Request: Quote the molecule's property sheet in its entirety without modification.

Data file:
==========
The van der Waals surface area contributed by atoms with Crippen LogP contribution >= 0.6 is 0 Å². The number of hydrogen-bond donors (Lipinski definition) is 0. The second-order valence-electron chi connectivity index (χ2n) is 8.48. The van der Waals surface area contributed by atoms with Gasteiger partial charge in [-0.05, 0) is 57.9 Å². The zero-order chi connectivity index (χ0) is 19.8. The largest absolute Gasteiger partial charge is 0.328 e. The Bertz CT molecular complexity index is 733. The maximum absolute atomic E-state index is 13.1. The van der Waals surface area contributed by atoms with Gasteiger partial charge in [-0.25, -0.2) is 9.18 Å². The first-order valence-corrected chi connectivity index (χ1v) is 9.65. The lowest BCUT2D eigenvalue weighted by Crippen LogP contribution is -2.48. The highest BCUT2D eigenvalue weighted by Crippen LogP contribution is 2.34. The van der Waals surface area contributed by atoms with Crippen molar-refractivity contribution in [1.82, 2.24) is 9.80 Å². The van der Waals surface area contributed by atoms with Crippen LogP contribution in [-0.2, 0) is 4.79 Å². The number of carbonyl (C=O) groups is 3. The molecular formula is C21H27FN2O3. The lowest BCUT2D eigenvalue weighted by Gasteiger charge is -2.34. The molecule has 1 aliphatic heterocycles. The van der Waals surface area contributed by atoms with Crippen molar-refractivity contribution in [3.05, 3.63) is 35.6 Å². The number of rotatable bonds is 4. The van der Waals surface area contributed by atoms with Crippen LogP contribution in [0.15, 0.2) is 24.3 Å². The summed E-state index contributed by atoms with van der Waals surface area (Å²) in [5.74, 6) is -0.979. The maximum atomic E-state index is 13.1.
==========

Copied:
The van der Waals surface area contributed by atoms with Crippen LogP contribution >= 0.6 is 0 Å². The number of hydrogen-bond donors (Lipinski definition) is 0. The second-order valence-electron chi connectivity index (χ2n) is 8.48. The van der Waals surface area contributed by atoms with Gasteiger partial charge in [-0.05, 0) is 57.9 Å². The zero-order chi connectivity index (χ0) is 19.8. The largest absolute Gasteiger partial charge is 0.328 e. The Bertz CT molecular complexity index is 733. The maximum absolute atomic E-state index is 13.1. The van der Waals surface area contributed by atoms with Gasteiger partial charge in [-0.25, -0.2) is 9.18 Å². The first-order valence-corrected chi connectivity index (χ1v) is 9.65. The lowest BCUT2D eigenvalue weighted by Crippen LogP contribution is -2.48. The highest BCUT2D eigenvalue weighted by Crippen LogP contribution is 2.34. The van der Waals surface area contributed by atoms with Crippen molar-refractivity contribution in [1.82, 2.24) is 9.80 Å². The van der Waals surface area contributed by atoms with Crippen LogP contribution in [-0.2, 0) is 4.79 Å². The number of carbonyl (C=O) groups is 3. The molecular formula is C21H27FN2O3. The lowest BCUT2D eigenvalue weighted by Gasteiger charge is -2.34. The molecule has 1 aliphatic heterocycles. The van der Waals surface area contributed by atoms with Crippen molar-refractivity contribution in [3.05, 3.63) is 35.6 Å². The number of rotatable bonds is 4. The van der Waals surface area contributed by atoms with Crippen LogP contribution in [0.15, 0.2) is 24.3 Å². The summed E-state index contributed by atoms with van der Waals surface area (Å²) in [5.74, 6) is -0.979. The maximum atomic E-state index is 13.1.